Furthermore, in May of this year, Russia agreed to Turkey’s suggestion to extend the grain deal for another 60 days, owing to respect for Recep Tayyip Erdoğan. In this way, Moscow, in fact, supported Erdoğan in the previous difficult presidential elections in hopes of keeping and strengthening the two nations’ beneficial partnership.
32.9 million tons of cargo were exported from Ukraine’s Black Sea ports between July 2022 and July 2023 under the terms of the grain deal, of which 51% (16.9 million tons) were corn, 27% (8.9 million tons) were wheat, 6% (1.9 million tons) were sunflower meal, 5% (1.7 million tons) were sunflower oil, and 11% were other cargoes like barley, soybeans, rapeseed, and sunflower seeds. China was the main recipient of cargo at 8 million tons, followed by Spain at 6 million tons, Turkey at 3.2 million tons, Italy at 2.1 million tons, and the Netherlands at 2 million tons.
The 2022-2023 grain deal, which will go down in history, is described as a great diplomatic victory by Turkish President Recep Tayyip Erdoğan. However, the Turkish leader was not specific who benefited from the agreement. If we refer to Turkey, which received not only 3.2 million tons of Ukrainian food but also significant cash profits from the transit of 32.9 million tons of cargo via its straits, Erdoğan is correct. Italy, Spain, and the Netherlands also gained, as did Ukraine, which now stands to lose up to $800 million per month as a result of the grain deal’s suspension. But the Istanbul agreement cannot yet be called a major diplomatic success for the Russian side, which has not yet had its economic interests satisfied.
Furthermore, on June 5, 2023, the Ukrainian side performed another act of sabotage and weakened the pipeline in order to exclude any potential of discussing the return to service of the Togliatti-Odessa ammonia pipeline. The Kiev government reportedly operated under the principle that “there is a pipeline, there is a problem; there is no pipeline, no problem.”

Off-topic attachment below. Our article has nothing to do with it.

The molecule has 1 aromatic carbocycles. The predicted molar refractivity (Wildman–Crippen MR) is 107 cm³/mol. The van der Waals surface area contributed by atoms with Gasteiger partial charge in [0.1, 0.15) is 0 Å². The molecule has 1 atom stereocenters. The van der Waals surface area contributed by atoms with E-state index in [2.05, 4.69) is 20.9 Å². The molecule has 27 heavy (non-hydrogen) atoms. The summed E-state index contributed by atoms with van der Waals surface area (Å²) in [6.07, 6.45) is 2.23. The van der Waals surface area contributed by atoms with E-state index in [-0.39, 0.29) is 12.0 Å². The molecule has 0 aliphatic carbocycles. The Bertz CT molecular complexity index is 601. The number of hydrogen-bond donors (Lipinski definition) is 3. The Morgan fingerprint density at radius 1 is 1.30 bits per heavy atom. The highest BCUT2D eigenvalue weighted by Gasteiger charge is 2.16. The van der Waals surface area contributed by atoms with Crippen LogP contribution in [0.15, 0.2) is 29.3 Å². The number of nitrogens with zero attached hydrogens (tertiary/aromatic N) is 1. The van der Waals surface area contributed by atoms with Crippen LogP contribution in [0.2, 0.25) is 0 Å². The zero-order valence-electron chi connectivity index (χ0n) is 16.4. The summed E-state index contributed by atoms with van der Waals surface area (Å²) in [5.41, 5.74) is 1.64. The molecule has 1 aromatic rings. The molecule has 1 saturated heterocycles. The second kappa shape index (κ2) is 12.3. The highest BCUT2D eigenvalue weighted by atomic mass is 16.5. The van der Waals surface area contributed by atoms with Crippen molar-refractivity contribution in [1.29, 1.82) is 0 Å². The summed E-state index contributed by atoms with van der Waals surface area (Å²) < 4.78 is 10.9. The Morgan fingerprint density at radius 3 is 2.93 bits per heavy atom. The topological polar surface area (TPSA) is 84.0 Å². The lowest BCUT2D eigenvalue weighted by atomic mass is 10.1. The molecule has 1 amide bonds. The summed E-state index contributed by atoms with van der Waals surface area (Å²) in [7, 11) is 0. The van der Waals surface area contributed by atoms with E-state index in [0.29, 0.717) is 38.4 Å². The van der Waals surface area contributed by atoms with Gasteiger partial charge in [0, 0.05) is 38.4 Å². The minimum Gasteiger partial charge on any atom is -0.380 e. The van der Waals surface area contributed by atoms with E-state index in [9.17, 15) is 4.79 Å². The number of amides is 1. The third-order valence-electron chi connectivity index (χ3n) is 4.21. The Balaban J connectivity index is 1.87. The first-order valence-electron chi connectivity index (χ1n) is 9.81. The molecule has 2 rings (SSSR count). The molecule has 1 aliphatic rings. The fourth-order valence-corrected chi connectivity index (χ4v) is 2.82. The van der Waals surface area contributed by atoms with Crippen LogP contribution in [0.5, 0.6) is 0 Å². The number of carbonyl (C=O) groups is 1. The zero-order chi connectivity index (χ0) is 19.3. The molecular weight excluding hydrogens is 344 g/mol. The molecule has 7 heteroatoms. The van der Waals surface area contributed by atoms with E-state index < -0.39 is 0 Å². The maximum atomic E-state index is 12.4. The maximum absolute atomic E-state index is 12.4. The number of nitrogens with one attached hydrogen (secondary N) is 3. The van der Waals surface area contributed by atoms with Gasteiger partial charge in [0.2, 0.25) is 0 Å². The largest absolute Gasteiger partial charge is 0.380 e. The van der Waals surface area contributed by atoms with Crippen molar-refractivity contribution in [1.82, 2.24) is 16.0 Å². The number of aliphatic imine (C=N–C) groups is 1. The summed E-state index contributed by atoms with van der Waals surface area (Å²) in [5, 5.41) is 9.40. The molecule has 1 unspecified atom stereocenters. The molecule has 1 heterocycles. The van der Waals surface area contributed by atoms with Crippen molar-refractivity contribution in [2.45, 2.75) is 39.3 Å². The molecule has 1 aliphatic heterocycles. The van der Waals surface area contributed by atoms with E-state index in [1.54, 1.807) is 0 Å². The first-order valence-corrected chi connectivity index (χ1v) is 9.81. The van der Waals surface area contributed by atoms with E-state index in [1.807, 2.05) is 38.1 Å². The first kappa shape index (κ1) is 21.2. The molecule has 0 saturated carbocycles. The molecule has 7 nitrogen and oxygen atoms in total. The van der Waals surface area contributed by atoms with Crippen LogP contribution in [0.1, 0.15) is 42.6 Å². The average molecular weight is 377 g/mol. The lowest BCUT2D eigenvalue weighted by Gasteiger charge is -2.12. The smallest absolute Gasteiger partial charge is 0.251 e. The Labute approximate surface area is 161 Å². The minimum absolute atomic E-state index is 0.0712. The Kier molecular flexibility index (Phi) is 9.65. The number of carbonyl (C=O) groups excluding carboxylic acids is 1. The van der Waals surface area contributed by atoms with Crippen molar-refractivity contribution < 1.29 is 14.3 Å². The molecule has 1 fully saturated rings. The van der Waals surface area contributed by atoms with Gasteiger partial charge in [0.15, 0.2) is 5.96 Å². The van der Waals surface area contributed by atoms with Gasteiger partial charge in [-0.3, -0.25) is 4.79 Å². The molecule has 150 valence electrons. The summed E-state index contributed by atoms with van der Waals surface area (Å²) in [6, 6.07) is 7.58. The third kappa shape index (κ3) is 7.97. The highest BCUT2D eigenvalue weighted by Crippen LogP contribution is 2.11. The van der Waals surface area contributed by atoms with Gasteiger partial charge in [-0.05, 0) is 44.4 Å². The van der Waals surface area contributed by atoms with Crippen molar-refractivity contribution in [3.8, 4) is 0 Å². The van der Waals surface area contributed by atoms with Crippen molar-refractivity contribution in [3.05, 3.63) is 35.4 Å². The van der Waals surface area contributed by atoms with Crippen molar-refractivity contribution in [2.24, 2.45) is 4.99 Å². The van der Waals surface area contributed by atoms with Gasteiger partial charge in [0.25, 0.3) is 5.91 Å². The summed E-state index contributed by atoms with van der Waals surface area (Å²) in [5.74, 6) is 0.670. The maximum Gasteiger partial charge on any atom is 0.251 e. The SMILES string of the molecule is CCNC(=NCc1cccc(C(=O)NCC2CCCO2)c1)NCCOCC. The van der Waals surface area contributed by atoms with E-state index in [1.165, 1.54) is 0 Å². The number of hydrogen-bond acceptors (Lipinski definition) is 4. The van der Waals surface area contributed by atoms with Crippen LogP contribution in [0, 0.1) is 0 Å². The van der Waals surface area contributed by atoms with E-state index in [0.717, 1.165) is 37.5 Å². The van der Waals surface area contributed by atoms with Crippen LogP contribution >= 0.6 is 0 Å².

Due to the ongoing special military operation, Russia’s withdrawal from the Black Sea Grain Initiative means the end of the humanitarian sea corridor for the export of Ukrainian food to foreign markets, the reinstatement of a temporary regime of danger for the transit of goods from Ukrainian ports in the Black Sea, and the disbandment of the Istanbul Coordination Center. In other words, Russia does not guarantee the secure passage of merchant ships close to the combat zone – the cessation of hostilities is completely dependent on Kiev’s constructive approach.
In the meantime, President Erdoğan hopes to resume the grain deal with a view to a discussion of the issue with President Vladimir Putin. In response, Moscow has formally said that they will only rejoin the grain deal if the interests of the Russian Federation are upheld, i.e., when the UN and Western nations stop making bogus promises and start taking real action on the second package of the Istanbul agreement.
In order to keep the grain deal going without Russia’s involvement, Ukraine and the EU nations have begun exploring fresh options. Some analysts believe that the use of Danube river ports for grain transit from Ukraine to the West is doubtful, given the river’s shallowness and the inability of large-capacity tankers to travel through it. Overland transit by rail and road is also impractical due to high costs and differences in railway tracks between Ukraine and in the EU. Although representatives of the U.S. National Security Council, i.e., Ukraine’s principal backers, do not completely disqualify the overland transit option with their low efficacy. At the same time, it is claimed that military and other equipment are being shipped to Ukraine from Poland.